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9 - How to Design Effective Anti-gerrymandering Reforms

Published online by Cambridge University Press:  02 July 2021

Alex Keena
Affiliation:
Virginia Commonwealth University
Michael Latner
Affiliation:
California Polytechnic State University
Anthony J. McGann McGann
Affiliation:
University of Strathclyde
Charles Anthony Smith
Affiliation:
University of California, Irvine
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Summary

Do restricting reforms work? We investigate the effects of rules reforms and procedural reforms on districting outcomes. First, we investigate the effects of common “fair districting” criteria – that is, rules that require (or prohibit) certain outcomes in districting. We find little evidence that adding additional criteria will prevent partisan bias in districting. In many cases, such as district compactness requirements, it appears that districting authorities frequently ignore the rules. The biggest drawback with rules-based reforms is that they depend upon the judiciary for enforcement. We then evaluate the effects of “procedural reforms,” like citizen redistricting commissions. We find systemically less bias in districting when the maps are drawn by citizens and other independent bodies. Although the design and mechanics of commissions vary widely, we find the least bias in the maps drawn by redistricting bodies that forbid membership by politicians. This suggests that independent redistricting commissions represent an effective solution against partisan gerrymandering, provided they are staffed by citizens or independent public officials.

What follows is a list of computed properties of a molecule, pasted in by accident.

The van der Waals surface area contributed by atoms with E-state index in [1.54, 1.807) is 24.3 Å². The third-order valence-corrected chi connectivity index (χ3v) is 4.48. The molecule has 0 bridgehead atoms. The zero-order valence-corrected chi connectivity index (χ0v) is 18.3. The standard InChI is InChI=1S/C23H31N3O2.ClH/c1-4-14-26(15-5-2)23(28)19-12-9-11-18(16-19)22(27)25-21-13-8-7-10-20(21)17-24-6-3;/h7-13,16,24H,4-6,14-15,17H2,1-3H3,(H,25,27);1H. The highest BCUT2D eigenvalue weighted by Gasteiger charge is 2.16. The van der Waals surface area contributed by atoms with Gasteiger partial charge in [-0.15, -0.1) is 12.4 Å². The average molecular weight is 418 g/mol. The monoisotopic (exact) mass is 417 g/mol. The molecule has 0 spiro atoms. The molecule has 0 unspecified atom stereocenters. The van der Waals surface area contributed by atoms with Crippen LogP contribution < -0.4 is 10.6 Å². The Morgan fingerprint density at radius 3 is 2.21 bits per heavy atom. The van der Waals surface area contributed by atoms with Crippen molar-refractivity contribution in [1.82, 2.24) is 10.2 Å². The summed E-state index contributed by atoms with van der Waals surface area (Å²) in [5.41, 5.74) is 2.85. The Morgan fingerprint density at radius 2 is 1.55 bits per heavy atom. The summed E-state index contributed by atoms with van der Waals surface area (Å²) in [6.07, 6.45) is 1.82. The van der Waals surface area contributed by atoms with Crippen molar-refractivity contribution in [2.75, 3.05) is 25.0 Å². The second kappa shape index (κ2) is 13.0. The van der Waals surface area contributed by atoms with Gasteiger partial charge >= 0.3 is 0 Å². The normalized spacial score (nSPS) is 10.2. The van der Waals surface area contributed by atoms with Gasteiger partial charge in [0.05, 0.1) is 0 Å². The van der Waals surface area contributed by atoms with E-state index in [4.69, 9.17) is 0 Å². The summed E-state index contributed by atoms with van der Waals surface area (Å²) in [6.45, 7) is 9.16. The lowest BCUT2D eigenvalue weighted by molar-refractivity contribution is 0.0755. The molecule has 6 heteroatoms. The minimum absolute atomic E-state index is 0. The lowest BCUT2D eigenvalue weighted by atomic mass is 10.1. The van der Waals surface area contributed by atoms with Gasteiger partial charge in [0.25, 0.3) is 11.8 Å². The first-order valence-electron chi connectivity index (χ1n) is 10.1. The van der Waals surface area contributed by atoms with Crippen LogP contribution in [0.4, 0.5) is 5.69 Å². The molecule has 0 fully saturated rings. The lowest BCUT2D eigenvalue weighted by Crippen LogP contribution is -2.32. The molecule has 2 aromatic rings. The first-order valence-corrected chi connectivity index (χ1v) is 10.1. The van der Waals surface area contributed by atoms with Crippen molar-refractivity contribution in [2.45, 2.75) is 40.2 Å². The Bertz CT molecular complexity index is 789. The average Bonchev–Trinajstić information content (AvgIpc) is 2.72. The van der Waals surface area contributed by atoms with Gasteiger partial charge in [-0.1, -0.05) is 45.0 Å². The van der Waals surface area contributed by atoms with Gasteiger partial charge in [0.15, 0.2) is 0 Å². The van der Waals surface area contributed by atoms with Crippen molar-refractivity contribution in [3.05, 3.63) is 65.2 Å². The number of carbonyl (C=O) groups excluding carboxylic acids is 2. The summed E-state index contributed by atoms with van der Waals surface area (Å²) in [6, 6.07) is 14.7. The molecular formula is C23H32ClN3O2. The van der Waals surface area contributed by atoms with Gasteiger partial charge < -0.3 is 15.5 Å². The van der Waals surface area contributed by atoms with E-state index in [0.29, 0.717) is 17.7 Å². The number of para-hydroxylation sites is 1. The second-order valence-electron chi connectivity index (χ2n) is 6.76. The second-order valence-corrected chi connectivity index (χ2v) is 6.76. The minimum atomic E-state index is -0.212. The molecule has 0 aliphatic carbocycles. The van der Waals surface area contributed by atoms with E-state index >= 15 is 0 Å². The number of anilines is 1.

Type
Chapter
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Gerrymandering the States
Partisanship, Race, and the Transformation of American Federalism
, pp. 163 - 184
Publisher: Cambridge University Press
Print publication year: 2021

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